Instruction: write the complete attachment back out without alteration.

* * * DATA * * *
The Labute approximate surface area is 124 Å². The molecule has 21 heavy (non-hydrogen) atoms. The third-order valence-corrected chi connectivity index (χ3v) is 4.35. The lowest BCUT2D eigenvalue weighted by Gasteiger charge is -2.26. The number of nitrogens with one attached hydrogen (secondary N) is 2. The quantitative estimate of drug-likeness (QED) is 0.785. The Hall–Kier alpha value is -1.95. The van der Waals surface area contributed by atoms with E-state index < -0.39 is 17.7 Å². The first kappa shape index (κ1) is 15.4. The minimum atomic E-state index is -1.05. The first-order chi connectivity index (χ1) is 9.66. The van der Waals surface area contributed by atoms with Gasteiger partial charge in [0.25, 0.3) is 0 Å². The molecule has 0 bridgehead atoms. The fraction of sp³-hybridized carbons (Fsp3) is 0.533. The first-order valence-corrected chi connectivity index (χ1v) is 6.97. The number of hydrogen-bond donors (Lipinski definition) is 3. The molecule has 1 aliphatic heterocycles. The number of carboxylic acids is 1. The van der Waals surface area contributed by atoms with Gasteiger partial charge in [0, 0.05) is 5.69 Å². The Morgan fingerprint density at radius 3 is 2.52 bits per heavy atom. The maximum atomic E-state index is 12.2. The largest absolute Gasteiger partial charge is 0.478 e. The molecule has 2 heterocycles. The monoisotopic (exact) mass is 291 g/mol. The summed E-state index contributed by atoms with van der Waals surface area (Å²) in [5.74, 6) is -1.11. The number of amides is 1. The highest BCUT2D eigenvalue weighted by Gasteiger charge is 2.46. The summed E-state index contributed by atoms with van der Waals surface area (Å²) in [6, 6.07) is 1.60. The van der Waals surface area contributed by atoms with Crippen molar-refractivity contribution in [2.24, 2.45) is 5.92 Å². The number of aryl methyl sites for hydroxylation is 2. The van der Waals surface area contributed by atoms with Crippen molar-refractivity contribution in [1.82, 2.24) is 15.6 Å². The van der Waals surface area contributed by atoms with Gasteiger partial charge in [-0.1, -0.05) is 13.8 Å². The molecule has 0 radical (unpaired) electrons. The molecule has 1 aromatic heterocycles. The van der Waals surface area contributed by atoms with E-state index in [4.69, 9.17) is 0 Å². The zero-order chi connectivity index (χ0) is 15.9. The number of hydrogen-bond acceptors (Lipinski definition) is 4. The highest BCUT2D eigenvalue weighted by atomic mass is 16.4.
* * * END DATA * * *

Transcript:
The Labute approximate surface area is 124 Å². The molecule has 21 heavy (non-hydrogen) atoms. The third-order valence-corrected chi connectivity index (χ3v) is 4.35. The lowest BCUT2D eigenvalue weighted by Gasteiger charge is -2.26. The number of nitrogens with one attached hydrogen (secondary N) is 2. The quantitative estimate of drug-likeness (QED) is 0.785. The Hall–Kier alpha value is -1.95. The van der Waals surface area contributed by atoms with E-state index < -0.39 is 17.7 Å². The first kappa shape index (κ1) is 15.4. The minimum atomic E-state index is -1.05. The first-order chi connectivity index (χ1) is 9.66. The van der Waals surface area contributed by atoms with Gasteiger partial charge in [0.25, 0.3) is 0 Å². The molecule has 0 bridgehead atoms. The fraction of sp³-hybridized carbons (Fsp3) is 0.533. The first-order valence-corrected chi connectivity index (χ1v) is 6.97. The number of hydrogen-bond donors (Lipinski definition) is 3. The molecule has 1 aliphatic heterocycles. The number of carboxylic acids is 1. The van der Waals surface area contributed by atoms with Gasteiger partial charge in [0, 0.05) is 5.69 Å². The Morgan fingerprint density at radius 3 is 2.52 bits per heavy atom. The maximum atomic E-state index is 12.2. The largest absolute Gasteiger partial charge is 0.478 e. The molecule has 2 heterocycles. The monoisotopic (exact) mass is 291 g/mol. The summed E-state index contributed by atoms with van der Waals surface area (Å²) in [5.74, 6) is -1.11. The number of amides is 1. The highest BCUT2D eigenvalue weighted by Gasteiger charge is 2.46. The summed E-state index contributed by atoms with van der Waals surface area (Å²) in [6, 6.07) is 1.60. The van der Waals surface area contributed by atoms with Crippen molar-refractivity contribution in [2.24, 2.45) is 5.92 Å². The number of aryl methyl sites for hydroxylation is 2. The van der Waals surface area contributed by atoms with Crippen molar-refractivity contribution in [1.82, 2.24) is 15.6 Å². The van der Waals surface area contributed by atoms with Gasteiger partial charge in [-0.1, -0.05) is 13.8 Å². The molecule has 0 radical (unpaired) electrons. The molecule has 1 aromatic heterocycles. The van der Waals surface area contributed by atoms with E-state index in [4.69, 9.17) is 0 Å². The zero-order chi connectivity index (χ0) is 15.9. The number of hydrogen-bond acceptors (Lipinski definition) is 4. The highest BCUT2D eigenvalue weighted by atomic mass is 16.4.